A: I would say that it isn’t, in part because Latin America in the 1980’s, in terms of political violence, was experiencing a golden age. Violence has always been part of Latin America, but I’m talking about violence that was brought by people from other countries who had interests. The countries in which the Conquest was most present were the countries that had gold and silver, such as Mexico and Peru. These are the countries in which violence, inequality, and other problems became most acute. The countries less central in the Conquest, such as Chile and Costa Rica, had better luck.

Yet at this moment Latin America has the good fortune to be almost ignored by the rest of the world, although I know there are many people in Latin America who don’t like that. But I believe that it’s very healthy because the interference of the United States, the Soviet Union, and before that of the Spaniards and the Portuguese, has been very harmful.

Q: In countries such as Colombia or Argentina, mechanisms of justice have been implemented to provide accountability for a past of massive atrocities and violence. Now it appears that Brazil is going to embark upon a similar process. What is the impact of these judicial processes on these societies?

A: They have a very strong impact, but only on a very small group. Yet with that group the impact is important. It is very noteworthy that 35 years after the dictatorship people are still calling for justice in those countries. For me this means that if you don’t do anything, the cry for justice remains—it is not going to go away—and it will continue to be a very serious problem—not for society in general perhaps, but among a group of people who are very active and who deserve justice.

Q: Do you think society at large doesn’t benefit from these processes? Or is it simply not interested?

A: It depends. Chile is the case I know best. There isn’t the slightest doubt that Chile is much better off because Judge Garzón, in Spain, issued an arrest warrant for General Pinochet. At first, many Chileans were displeased, but it clearly turned out well, Chile is much better off for ridding itself of the influences that the Pinochet forces still had in the country; it also revealed information on corruption in the Pinochet administration that angered many people. There is one sector in Chile that always tolerated human rights violations, they weren’t very bothered by them, but they were concerned about corruption. And they had always said “the government may kill people, but it is not corrupt.” Well, that wasn’t so. But Chile only learned of the corruption once the proceeding against General Pinochet began.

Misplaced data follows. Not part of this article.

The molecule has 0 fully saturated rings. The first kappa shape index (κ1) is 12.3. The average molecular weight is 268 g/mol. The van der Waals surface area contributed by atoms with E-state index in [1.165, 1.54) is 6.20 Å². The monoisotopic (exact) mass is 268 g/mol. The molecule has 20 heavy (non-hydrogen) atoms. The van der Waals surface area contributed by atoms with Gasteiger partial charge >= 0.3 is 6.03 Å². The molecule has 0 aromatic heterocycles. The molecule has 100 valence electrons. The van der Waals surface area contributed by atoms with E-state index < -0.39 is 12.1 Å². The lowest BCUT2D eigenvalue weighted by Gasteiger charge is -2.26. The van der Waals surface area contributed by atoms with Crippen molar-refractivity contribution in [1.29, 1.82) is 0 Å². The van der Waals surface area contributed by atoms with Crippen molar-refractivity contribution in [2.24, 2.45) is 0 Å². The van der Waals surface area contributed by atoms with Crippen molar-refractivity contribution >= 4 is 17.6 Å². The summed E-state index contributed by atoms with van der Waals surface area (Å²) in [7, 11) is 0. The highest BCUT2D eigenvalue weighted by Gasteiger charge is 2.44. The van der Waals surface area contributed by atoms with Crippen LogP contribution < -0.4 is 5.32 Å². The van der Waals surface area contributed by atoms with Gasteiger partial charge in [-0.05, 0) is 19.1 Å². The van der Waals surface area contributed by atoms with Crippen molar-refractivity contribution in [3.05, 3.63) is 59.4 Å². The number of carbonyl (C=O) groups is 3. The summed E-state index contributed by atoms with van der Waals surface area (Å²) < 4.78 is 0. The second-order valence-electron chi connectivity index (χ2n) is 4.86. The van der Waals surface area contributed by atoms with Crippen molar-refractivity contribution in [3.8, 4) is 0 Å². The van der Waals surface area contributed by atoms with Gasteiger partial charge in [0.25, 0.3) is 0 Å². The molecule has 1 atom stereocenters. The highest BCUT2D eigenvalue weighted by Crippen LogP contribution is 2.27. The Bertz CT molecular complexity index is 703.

Q: What role should the international community play, especially the United States?

A: The United States bears a very large share of the blame for political violence in Latin America. We all know the dark history of military coups, and the United States tolerating and promoting them. The United States has not done so in recent years, and the mere fact that it has pulled back from that position has had a very salutary effect in Latin America. It has even reached the point that when there was an attempted “self-coup” in Guatemala a few years ago by a president who attempted to assume authoritarian powers, the Guatemalan elites, who historically would have supported such a coup, did not do so because they knew the United States and the Organization of American States would punish them. They knew it was bad for their businesses to have a dictatorship in Guatemala—and this is an accomplishment.

Q: How can organizations such as ICTJ help these countries confront the traumatic legacies?

A: When I began to write about political violence in Latin America and other parts of the world, how to deal with the past was approached very schematically. There were three models: the model of trials, the model of truth commissions, and the South African model, which was a sort of combination of the two. People thought you had to choose among A or B or C. We now know that’s not so, that it’s much more complicated. Each country has its own requirements. And the role of an organization like ICTJ may be very important for teaching people what they are looking for, what we can do with the past; to bring the country information about what has worked in other countries, why it worked; what didn’t work in other countries, and why not. So it’s like a repository of wisdom and an example of best practice.

Translated from an interview conducted in Spanish.